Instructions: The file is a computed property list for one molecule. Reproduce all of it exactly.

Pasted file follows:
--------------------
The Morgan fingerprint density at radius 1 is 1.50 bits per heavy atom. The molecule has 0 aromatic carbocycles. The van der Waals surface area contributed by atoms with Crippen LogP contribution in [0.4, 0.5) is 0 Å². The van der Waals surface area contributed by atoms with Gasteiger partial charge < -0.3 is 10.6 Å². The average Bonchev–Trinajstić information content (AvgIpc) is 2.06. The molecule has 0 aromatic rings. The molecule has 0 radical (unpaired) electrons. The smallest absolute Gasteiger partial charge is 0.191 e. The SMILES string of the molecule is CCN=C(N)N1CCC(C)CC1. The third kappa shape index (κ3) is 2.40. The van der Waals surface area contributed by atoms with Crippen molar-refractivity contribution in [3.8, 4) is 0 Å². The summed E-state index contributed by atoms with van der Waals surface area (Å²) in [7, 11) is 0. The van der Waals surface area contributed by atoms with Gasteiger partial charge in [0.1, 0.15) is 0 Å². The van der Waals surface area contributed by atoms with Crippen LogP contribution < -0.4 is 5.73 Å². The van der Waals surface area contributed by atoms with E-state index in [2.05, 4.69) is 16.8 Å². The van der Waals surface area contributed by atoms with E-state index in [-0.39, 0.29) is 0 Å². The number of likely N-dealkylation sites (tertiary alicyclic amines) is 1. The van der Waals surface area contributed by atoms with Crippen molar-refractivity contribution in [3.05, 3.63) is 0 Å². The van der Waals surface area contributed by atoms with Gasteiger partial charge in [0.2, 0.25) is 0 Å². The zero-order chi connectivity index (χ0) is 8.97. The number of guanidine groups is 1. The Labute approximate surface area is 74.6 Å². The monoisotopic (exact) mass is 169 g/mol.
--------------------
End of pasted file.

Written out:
The Morgan fingerprint density at radius 1 is 1.50 bits per heavy atom. The molecule has 0 aromatic carbocycles. The van der Waals surface area contributed by atoms with Crippen LogP contribution in [0.4, 0.5) is 0 Å². The van der Waals surface area contributed by atoms with Gasteiger partial charge < -0.3 is 10.6 Å². The average Bonchev–Trinajstić information content (AvgIpc) is 2.06. The molecule has 0 aromatic rings. The molecule has 0 radical (unpaired) electrons. The smallest absolute Gasteiger partial charge is 0.191 e. The SMILES string of the molecule is CCN=C(N)N1CCC(C)CC1. The third kappa shape index (κ3) is 2.40. The van der Waals surface area contributed by atoms with Crippen molar-refractivity contribution in [3.8, 4) is 0 Å². The summed E-state index contributed by atoms with van der Waals surface area (Å²) in [7, 11) is 0. The van der Waals surface area contributed by atoms with Gasteiger partial charge in [0.1, 0.15) is 0 Å². The van der Waals surface area contributed by atoms with Crippen LogP contribution < -0.4 is 5.73 Å². The van der Waals surface area contributed by atoms with E-state index in [2.05, 4.69) is 16.8 Å². The van der Waals surface area contributed by atoms with E-state index in [-0.39, 0.29) is 0 Å². The number of likely N-dealkylation sites (tertiary alicyclic amines) is 1. The van der Waals surface area contributed by atoms with Crippen molar-refractivity contribution in [3.05, 3.63) is 0 Å². The van der Waals surface area contributed by atoms with Gasteiger partial charge in [0.2, 0.25) is 0 Å². The zero-order chi connectivity index (χ0) is 8.97. The number of guanidine groups is 1. The Labute approximate surface area is 74.6 Å². The monoisotopic (exact) mass is 169 g/mol.